PRINT January 2004

Martin Herbert on Guy Bar-Amotz

YOU'RE WALKING DOWN A LONDON STREET ONE evening and you spot a man wearing a weird, sci-fi backpack—a humped piece of bottle-green, sparkle-finish fiberglass inset with halved tennis balls and a circular loudspeaker that’s chiming out the chords to Lou Reed’s “Perfect Day.” A female passerby is singing the lyrics (they’re flashing up on a video screen in a nearby shopwindow) in a tiny, squeaky, heartfelt voice; watching, fascinated and apparently longing to take a turn, is a pretty young man wearing a butcher’s apron and the surly pout of a young Joe Dallesandro. This slice of plein air karaoke is being filmed, which is fortunate. It’s a very Guy Bar-Amotz moment.

The Israeli-born, London-based artist (wearing the funky mobile sound system in this 2001 performance, entitled Positive Vibration and held outside the Architecture Foundation) has made several works involving karaoke and weirdly mutated loudspeakers since graduating from Goldsmiths College in 1997. Burning Love, 2000, a contribution to a two-person show at Deptford’s APT gallery, invited visitors to sing along to Elvis—the lyrics again shown on-screen in authentic karaoke style, the backing music and the audience’s vocal efforts booming through suspended speakers in the shape of rockets. For a 2002 solo show at East London’s One in the Other, Bar-Amotz went further, leaving the equipment for a whole, as-yet-unformed band—keyboards, bass, drum machine—lying around and plugged into molded fiberglass backpack-speakers in the shape of dragons, slugs, and grasshoppers: a seductive, wrong-footing aesthetic seemingly designed to distract one from stage fright.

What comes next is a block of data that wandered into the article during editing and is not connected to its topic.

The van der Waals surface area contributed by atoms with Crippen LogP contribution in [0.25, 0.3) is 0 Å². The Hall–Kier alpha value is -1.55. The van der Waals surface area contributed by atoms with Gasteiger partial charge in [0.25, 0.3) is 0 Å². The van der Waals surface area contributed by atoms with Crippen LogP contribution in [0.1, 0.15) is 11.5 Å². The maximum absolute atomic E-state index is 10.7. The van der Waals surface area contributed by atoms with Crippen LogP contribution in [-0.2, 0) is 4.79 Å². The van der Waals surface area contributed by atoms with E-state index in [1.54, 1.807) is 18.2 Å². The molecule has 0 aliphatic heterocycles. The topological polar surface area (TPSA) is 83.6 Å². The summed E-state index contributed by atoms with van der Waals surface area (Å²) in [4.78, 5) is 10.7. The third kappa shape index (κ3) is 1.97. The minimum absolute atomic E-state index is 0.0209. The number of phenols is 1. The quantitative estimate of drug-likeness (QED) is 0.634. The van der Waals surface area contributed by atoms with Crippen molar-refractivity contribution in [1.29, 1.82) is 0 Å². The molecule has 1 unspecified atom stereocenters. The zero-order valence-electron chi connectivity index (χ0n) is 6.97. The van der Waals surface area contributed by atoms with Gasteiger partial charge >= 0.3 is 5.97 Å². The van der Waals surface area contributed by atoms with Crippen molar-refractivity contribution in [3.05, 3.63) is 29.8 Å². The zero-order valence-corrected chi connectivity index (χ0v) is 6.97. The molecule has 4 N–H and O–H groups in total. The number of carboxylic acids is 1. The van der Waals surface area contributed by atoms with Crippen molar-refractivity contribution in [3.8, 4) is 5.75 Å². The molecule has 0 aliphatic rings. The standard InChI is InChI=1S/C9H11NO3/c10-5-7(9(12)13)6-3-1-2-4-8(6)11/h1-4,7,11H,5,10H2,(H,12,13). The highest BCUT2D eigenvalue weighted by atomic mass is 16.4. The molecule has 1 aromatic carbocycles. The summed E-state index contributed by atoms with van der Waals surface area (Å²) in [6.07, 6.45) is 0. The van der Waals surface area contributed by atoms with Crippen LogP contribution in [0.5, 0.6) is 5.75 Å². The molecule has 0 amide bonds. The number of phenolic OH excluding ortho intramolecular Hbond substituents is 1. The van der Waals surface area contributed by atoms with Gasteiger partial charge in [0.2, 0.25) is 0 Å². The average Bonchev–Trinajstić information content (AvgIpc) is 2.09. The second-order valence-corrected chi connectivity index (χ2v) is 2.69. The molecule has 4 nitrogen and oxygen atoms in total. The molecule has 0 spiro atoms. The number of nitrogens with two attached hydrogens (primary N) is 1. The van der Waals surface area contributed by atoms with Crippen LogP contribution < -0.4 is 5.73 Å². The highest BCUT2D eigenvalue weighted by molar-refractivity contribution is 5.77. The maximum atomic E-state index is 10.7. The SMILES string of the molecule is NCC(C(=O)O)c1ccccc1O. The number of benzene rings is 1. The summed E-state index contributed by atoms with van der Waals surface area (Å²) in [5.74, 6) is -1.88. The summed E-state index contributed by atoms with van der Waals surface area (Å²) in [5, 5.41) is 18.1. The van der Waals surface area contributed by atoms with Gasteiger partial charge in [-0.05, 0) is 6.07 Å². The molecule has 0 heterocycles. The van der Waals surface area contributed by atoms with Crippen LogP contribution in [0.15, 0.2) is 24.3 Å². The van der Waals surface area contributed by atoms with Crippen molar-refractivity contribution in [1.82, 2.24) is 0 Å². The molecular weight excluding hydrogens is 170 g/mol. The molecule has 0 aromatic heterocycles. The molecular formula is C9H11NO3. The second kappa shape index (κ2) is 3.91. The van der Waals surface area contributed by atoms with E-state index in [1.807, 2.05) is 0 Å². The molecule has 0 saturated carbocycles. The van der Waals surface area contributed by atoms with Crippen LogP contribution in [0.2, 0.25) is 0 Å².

But Bar-Amotz’s interest in coaxing unconventional performances from gallery visitors does not rest simply on some formal idea of turning artworks into audience- led matrices of possibility: He sees karaoke in particular, in its ideal state, as an extension of the Barthesian concept (see “Musica Practica” in Image–Music–Text [1977]) of “growling,” an affirmation of human corporeality in an increasingly virtual and homogenized world. And he describes his use of homemade loud- speakers, inspired by hanging around the hyperspecific sound systems created by dub DJs, as a “stand against the approach of hi-fi’s Brave New World, which is a universal sound system that can play all music and any sound but will ultimately average their qualities.” Bar-Amotz and fellow artist Fabienne Audeoud spelled this out, wordlessly, in a performance in 2000 at W139 Gallery in Amsterdam. For fifteen minutes nonstop he groaned and she ululated, the sound emerging from white speakers that resembled cartoon star shapes, their woofers made out of black plastic buckets.

The acme of his production so far, however, shown in 2003 both in a one-off performance at Tate Britain and subsequently at the Centre d’Art Contemporain in Geneva, is Dance Machine. Easier to operate than to describe, this is a sound-producing system activated by bodily movement; as they register in the eye of the camera, different motions and different colors trigger specific samples, ranging from a slammed car door to gunfire and from rich orchestral pads to sexual noises. At Tate Britain, dancer and choreographer Jasmin Vardimon demonstrated the machine, playing it like a multitimbre harp and recalling Clara Rockmore’s extraordinarily melodic performances on the theremin, an electronic device better known for producing a tuneless whoop. That, however, was an expression of Vardimon’s innate litheness. If you get in front of the Dance Machine (it’s appearing in Bar-Amotz’s solo show at Project, Dublin, in May) and fear you’ll produce a musique concrète cacophony, don’t sweat. The important thing is to remember the ontological necessity of making a spectacle of yourself and, as James Brown would say, get up, get into it, and get involved.

Martin Herbert, a writer and critic based in Whitstable, Kent, most recently coauthored (with Hamza Walker) the first major publication on the work of British artist Darren Almond.